That is the true Peace, and that and that alone is Wisdom. To know the Self is alone the spiritual life, and that life is joy and peace. Thus the Law of Sacrifice, which is the Law of Life, is also the Law of Joy, and we know that nothing has a keener pleasure than the pleasure of pouring out and not taking in, and that no limited joy can be equal to the joy of self-surrender.

Were it possible for each of us to catch for a moment a faint glimpse of the Spiritual Life, then the transitory world would assume its true proportions, and we should see the worthlessness of all that man accounts as precious. The Law of Sacrifice, which is the Law of Life and the Law of Joy and the Law of Peace, is summed up in this Mahavakya, this great Word; “I am thou; thou art I”.

And now for a moment let us bring this lofty idea down to the level of our daily lives, and see how the Law of Sacrifice, in its working in ourselves, will manifest in the outer world of men. We have learnt to realise, if but for a moment, the unity of the Self. We have learnt a word, a letter, of the Book of Wisdom. How then shall we behave ourselves to our brother men? We see a man low, degraded, ignorant, and foul. No special tie of kindred nor past karma binds us to him, nor does anything that we regard as obligation join our form to his. But, by the Law of Sacrifice, having realised the unity of the Self, when we see that outcast member of the human family, we see the Self in him, and the form vanishes, and we know that we are that man, and that man is our self. Hence compassion takes the place of what in the man of the world is repulsion.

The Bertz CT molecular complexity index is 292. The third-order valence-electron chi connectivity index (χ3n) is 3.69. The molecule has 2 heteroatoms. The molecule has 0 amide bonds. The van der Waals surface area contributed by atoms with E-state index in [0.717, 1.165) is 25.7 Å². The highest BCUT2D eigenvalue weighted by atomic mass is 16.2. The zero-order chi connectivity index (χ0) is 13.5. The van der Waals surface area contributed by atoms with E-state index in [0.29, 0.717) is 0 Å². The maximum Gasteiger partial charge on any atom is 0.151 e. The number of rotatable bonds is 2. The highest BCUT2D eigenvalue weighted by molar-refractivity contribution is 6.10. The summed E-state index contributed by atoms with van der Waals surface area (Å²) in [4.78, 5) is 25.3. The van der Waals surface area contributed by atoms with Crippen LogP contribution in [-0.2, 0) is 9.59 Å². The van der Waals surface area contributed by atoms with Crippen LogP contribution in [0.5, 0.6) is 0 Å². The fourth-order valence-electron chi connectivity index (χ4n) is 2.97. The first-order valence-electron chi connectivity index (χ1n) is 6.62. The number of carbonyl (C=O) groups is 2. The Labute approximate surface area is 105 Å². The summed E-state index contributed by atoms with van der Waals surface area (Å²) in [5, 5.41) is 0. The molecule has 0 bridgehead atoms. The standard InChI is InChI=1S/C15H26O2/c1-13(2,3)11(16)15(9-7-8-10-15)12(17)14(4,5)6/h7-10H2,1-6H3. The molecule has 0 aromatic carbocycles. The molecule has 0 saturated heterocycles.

Love takes the place of hatred, and tenderness replaces indifference, and the Sacrificer is marked in his attitude to those around him by this touch of divine compassion, which cannot see the repulsiveness of the outer form, but can only realise the beauty of the Self enshrined therein.